I finished the quiz, which continued to act as if it was going to crash every 20 questions or so, and went back to the waiting room. A few minutes later the psychologist asked me to come into his office to talk just a bit more. I sat on his couch and he asked me about a couple of the answers on the quiz. I explained the answers and he then said that he thought he had enough to come up with a complete diagnosis. He told me that since I had brought him all the information about the struggles throughout my life, it had been easy to see that I had been correct. He said he was impressed by all the research that I had done before even approaching a psychiatrist and that i had made his job very easy. It would be a couple of weeks before I got my copy of his report but there would be no surprises in there for me to worry about.

I drove home happy to be done with the long trips to the psychologists office. I had been right. I have ASD, Autism Spectrum Disorder. All the times that I had felt different from the outside world made sense to me now. All that I had been through in childhood and life in general were now clear. I wasn’t a failed human being, I was a whole human being, just one that happens to have ASD. My brain works in a wild and wonderful way that could never truly be understood by someone who does not also have autism.  I am perfect, just the way I am.


 

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If you’ve followed me throughout my entire journey and the epilogue, thank you. It might come as a shock to know this but outside of a few people close to me, you, the readers, are some of the first people to know about my journey towards a diagnosis with autism. Thank you so much for the kindness you have shown me.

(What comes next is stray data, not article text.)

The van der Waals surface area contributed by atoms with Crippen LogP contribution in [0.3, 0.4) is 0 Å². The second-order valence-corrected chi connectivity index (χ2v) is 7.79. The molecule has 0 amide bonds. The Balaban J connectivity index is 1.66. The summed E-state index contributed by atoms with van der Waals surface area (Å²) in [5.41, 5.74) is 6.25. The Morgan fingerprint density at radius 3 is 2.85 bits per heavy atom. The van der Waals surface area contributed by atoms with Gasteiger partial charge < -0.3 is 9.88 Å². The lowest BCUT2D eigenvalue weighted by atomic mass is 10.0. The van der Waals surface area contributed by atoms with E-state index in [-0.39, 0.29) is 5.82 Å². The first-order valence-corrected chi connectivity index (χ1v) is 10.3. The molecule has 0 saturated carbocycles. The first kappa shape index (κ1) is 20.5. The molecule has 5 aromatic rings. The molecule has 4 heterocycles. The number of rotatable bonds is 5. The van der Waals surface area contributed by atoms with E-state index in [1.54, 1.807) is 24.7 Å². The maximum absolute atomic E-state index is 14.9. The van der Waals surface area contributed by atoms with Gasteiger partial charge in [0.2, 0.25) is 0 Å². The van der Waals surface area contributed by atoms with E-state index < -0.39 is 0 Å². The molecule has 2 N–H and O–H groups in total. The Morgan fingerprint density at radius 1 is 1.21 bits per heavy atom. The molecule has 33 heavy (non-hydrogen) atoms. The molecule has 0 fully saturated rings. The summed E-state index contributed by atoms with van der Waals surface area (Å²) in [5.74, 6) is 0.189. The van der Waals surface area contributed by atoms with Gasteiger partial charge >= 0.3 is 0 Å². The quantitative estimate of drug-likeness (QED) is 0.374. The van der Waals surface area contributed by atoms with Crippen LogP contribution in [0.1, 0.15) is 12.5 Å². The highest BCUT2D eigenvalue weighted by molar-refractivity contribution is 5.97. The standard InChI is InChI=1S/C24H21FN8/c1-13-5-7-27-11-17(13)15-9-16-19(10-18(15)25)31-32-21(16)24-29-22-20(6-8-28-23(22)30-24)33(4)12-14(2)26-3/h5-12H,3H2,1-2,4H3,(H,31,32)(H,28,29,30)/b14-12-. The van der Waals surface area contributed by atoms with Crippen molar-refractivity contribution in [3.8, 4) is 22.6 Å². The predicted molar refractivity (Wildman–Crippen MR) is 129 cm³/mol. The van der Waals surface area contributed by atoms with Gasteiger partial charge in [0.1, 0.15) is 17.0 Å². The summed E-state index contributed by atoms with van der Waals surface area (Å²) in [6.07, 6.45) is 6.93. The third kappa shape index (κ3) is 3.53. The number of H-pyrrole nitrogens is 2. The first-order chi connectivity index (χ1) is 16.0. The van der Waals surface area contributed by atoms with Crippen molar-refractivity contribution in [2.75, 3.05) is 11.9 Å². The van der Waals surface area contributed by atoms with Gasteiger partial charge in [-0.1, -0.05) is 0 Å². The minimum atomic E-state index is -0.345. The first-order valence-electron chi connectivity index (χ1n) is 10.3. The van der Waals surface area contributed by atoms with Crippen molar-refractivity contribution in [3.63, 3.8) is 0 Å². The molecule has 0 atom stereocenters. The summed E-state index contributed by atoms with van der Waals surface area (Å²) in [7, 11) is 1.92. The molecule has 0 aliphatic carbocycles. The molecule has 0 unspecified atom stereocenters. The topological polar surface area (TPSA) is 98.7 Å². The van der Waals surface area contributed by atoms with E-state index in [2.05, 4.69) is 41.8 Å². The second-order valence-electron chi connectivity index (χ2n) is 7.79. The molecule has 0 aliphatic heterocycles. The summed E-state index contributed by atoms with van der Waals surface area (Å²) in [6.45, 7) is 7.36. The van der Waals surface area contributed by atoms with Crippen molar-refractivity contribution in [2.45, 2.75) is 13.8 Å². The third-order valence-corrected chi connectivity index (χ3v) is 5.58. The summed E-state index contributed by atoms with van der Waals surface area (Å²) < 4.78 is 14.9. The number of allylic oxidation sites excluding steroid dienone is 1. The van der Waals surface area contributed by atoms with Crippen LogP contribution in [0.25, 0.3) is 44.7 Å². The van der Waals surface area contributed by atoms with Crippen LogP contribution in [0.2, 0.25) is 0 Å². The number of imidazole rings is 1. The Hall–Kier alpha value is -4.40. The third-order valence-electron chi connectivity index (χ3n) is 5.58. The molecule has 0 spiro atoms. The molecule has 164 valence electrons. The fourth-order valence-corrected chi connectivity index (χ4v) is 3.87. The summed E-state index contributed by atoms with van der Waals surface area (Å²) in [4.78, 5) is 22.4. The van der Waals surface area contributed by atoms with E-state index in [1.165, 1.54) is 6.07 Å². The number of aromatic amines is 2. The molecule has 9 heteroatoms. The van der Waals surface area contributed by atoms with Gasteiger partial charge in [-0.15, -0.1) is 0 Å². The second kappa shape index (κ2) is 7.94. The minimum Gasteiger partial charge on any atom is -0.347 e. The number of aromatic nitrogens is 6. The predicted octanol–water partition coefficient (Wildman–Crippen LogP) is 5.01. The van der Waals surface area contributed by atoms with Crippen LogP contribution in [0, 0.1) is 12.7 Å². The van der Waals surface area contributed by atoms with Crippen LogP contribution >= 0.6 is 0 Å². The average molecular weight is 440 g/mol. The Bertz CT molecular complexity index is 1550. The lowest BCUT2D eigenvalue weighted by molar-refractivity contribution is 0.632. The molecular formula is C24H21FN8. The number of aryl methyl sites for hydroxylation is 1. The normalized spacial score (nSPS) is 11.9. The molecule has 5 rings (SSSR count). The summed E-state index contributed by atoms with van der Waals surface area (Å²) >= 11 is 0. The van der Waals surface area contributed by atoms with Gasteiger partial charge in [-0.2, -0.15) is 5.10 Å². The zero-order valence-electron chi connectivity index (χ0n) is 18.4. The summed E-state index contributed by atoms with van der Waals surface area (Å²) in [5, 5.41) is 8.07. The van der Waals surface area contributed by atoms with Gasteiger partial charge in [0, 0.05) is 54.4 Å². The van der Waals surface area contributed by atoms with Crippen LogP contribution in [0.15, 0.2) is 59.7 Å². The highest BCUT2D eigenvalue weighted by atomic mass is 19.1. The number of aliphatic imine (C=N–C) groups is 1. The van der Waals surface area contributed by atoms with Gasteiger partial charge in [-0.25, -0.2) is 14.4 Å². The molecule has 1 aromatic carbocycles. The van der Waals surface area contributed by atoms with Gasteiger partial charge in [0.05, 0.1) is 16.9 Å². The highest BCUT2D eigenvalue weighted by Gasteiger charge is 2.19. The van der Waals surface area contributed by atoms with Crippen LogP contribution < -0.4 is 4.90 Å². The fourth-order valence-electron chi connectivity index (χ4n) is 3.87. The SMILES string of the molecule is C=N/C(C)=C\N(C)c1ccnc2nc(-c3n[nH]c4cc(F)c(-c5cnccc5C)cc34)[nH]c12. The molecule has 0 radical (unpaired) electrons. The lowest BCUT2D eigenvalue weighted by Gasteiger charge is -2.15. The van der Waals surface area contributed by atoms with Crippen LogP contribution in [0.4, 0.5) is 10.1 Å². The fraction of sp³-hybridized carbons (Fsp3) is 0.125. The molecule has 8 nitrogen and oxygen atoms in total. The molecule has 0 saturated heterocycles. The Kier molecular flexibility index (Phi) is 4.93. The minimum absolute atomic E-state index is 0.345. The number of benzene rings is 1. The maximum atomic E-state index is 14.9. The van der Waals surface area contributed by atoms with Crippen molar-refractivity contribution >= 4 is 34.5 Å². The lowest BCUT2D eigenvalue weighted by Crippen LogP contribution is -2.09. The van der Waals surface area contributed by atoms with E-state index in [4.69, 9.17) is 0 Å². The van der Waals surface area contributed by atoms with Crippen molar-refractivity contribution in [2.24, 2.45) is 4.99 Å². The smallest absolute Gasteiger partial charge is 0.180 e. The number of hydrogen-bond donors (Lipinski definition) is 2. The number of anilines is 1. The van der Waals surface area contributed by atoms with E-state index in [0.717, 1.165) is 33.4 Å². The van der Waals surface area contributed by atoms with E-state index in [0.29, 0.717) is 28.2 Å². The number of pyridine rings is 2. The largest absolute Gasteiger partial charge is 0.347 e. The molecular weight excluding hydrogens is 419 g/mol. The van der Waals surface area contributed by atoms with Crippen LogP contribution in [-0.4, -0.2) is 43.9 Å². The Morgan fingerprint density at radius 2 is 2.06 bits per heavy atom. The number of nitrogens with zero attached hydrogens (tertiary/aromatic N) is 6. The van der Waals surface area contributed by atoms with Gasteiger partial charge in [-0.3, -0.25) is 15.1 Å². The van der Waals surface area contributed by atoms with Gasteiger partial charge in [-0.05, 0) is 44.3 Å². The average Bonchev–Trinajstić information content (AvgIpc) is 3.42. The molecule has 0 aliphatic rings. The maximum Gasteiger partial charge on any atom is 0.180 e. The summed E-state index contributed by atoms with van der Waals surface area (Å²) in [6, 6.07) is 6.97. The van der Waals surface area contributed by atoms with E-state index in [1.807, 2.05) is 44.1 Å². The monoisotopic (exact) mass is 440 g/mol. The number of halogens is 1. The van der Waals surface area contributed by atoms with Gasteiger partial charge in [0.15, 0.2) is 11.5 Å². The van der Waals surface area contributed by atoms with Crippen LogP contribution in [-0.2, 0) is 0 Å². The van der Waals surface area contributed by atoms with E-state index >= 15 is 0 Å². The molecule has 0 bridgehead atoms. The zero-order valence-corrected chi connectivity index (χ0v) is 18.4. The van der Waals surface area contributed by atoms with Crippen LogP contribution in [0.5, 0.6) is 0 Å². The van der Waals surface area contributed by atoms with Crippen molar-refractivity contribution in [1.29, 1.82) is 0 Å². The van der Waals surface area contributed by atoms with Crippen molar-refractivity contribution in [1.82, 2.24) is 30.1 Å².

My journey away from faith is fairly well-known in my community. I still live in the same area as I did when I was a minister. Initially, I had considered moving to a more suitable area for someone who lacks a faith. In the town where I live sits a gigantic mormon church, just on the outskirts of town there is a Jehovah’s Witness Temple, as well as several other churches. My own former church is just over 5 miles away from where i currently live. Moving away might have been an easy solution for me.

However, I want people to have that uncomfortable feeling they get when they avoid me in public. I want the former members of my church to see me, happy and healthy, while a growing sickness builds within their gut. I want their cognitive dissonance to be hit as hard as possible, they need to see that I am still the same person I was, just happier, not filled with hate, living a good life in their midst. It isn’t that these things bring me joy, in fact a lot of times they hurt, but I do think they serve a purpose.

Life experience led me away from faith, finding that faith lacked everything which I had believed it to hold. No comfort was found within the pages of the bible once my eyes had been opened. No strength was found in my faith to get me through the hardships I had to face. Religion is nothing more than a vast build-up of lies. We lie to ourselves enough that one day we find we believe those lies to be true, however, in many cases it doesn’t take much to tear that wall of lies down.

I love my life now. So much wonder and joy is found in the natural world that I question why I ever sought out a supernatural one to begin with. My indoctrination though had started long before I had actually reached an age to make my own decisions for me. I was taught that the world was a deeply sinful, scary and cold place; filled with evil does waiting to bring me down to their abyss. What I have found since leaving is that life is a wonderful thing, something that we only get to experience once. Religion had mad me hate this world and wish for the next…

As Christopher Hitchens is so famous for saying, “Religion poisons everything.”